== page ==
The Women Who Wore White At The State Of The Union & Their Impact On Feminism

The Women Who Wore White At The State Of The Union & Their Impact On Feminism

Not only was it a show of unity and solidarity for women active in feminist movements across the country, but it was also an indication that we are about to enter a new era in American women's equality.


On Monday, February fifth President Trump gave his State of the Union Address for 2019. 2019 is a significant year, marking the 100th anniversary of women gaining the right to vote in the United States with the 19th Amendment to the Constitution in 1919. The suffragists of the early 1900s wore white as a way to publicize their cause, forcing them to stand out in photographs and film taken at the time. White also allowed these early feminists to create a less aggressive image and enforce their position as respectable women who simply want a political voice. White has always been a significant color for women in politics, with Hilary Clinton selecting the color for her attire at her concession speech as well as women wearing white when placing their vote for Clinton in 2016.

The 2018 election cycle gave the United States the largest ever number of women holding congressional offices. Wearing white was a way to pay homage to a century of steps forward and backward on women's issues as well as the tremendous accomplishment of electing so many women to legislative offices. The symbolism was made even more prevalent when President Trump mentioned the extensive job growth that's occurred during the first three years of his presidency, specifically for women. After looking at each other to see if it was appropriate, the women in white all stood up and cheered for their success, including Speaker of the House Nancy Pelosi.

The remainder of Trump's State of the Union seemed to cater specifically toward a female demographic, perhaps trying to improve his chances come 2020. The 2016 election experienced the largest gender gap in American history and women disapprove of Trump nearly twice as much as men. 2018 signified women, specifically female Democrats, taking a stand after a disappointing 2016 outcome. It is clear that female voters will fight hard against Trump come 2020 and progressions in women's issues such as Me Too and the Women's March simply reinforce women's motivation. Trump must close the gender gap if he plans to win re-election, and with several female contenders for the Democratic nomination, it's not entirely impossible that a woman could beat him.

Another aspect of the women in Congress' attire at the State of the Union was "ERA Yes" pins attached to their white jackets and dresses. The Equal Rights Amendment has been fighting for ratification since 1972, attempting to gain a constitutional amendment that guarantees equality under the law based on sex. It's been a long time coming, but the United States recently reached 37 states ratifying the amendment. This means we are currently 1 state short of passing the ERA. A constitutional amendment guaranteeing female equality will change the basis of court cases, future legislation, and every argument for every women's issue. The ERA was part of the agenda of feminists of the 1960s and 70s, a goal that seemed to be out of reach.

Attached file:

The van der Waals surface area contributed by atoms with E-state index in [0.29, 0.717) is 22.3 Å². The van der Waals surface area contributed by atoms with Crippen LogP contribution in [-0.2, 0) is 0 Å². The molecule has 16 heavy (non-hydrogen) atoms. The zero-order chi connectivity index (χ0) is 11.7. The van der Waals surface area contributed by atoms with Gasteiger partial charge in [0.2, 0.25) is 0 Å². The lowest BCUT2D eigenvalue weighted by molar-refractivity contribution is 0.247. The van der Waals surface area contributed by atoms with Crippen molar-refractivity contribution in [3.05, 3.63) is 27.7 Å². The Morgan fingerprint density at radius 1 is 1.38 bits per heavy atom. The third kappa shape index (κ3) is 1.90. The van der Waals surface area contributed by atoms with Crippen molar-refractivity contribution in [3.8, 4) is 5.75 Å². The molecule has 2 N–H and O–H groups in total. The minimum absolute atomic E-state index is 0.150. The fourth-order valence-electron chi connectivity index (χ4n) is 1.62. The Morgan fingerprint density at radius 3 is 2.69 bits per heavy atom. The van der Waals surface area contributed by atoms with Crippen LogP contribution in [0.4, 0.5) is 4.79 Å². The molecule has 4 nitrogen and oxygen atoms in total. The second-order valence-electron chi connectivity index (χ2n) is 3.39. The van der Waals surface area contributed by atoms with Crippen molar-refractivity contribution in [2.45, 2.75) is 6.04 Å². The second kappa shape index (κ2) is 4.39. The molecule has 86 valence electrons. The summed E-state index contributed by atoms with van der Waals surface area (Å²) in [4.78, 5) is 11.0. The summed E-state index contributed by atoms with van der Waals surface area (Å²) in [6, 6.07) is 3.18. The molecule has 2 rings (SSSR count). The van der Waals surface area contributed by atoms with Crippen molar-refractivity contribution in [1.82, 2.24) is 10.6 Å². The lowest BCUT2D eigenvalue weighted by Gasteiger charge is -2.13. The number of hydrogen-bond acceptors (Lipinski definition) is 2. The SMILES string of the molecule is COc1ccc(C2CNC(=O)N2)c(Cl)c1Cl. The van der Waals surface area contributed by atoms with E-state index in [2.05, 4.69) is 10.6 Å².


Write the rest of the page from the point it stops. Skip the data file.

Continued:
With a Congress that has more women than ever before and the ERA extremely close to being passed, feminism is clearly not dead in the United States. Women's movements are taking a significant step forward, arguably because of Trump's election to the Presidency. Women were so fed up with his success despite derogatory comments and a history of sexual harassment that they marched on Washington, they created a movement that called out men who take advantage of women, and now female legislators are signaling that there is more progress soon to come.

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This Is How Your Same-Sex Marriage Affects Me As A Catholic Woman

I hear you over there, Bible Bob.

It won't.

Wait, what?

I promise you did read that right. Not what you were expecting me to say, right? Who another person decides to marry will never in any way affect my own marriage whatsoever. Unless they try to marry the person that I want to, then we might have a few problems.

As a kid, I was raised, baptized, and confirmed into an old school Irish Catholic church in the middle of a small, midwestern town.

Not exactly a place that most people would consider to be very liberal or open-minded. Despite this I was taught to love and accept others as a child, to not cast judgment because the only person fit to judge was God. I learned this from my Grandpa, a man whose love of others was only rivaled by his love of sweets and spoiling his grandkids.

While I learned this at an early age, not everyone else in my hometown — or even within my own church — seemed to get the memo. When same-sex marriage was finally legalized country-wide, I cried tears of joy for some of my closest friends who happen to be members of the LGBTQ community.

I was happy while others I knew were disgusted and even enraged.

"That's not what it says in the bible! Marriage is between a man and a woman!"

"God made Adam and Eve for a reason! Man shall not lie with another man as he would a woman!"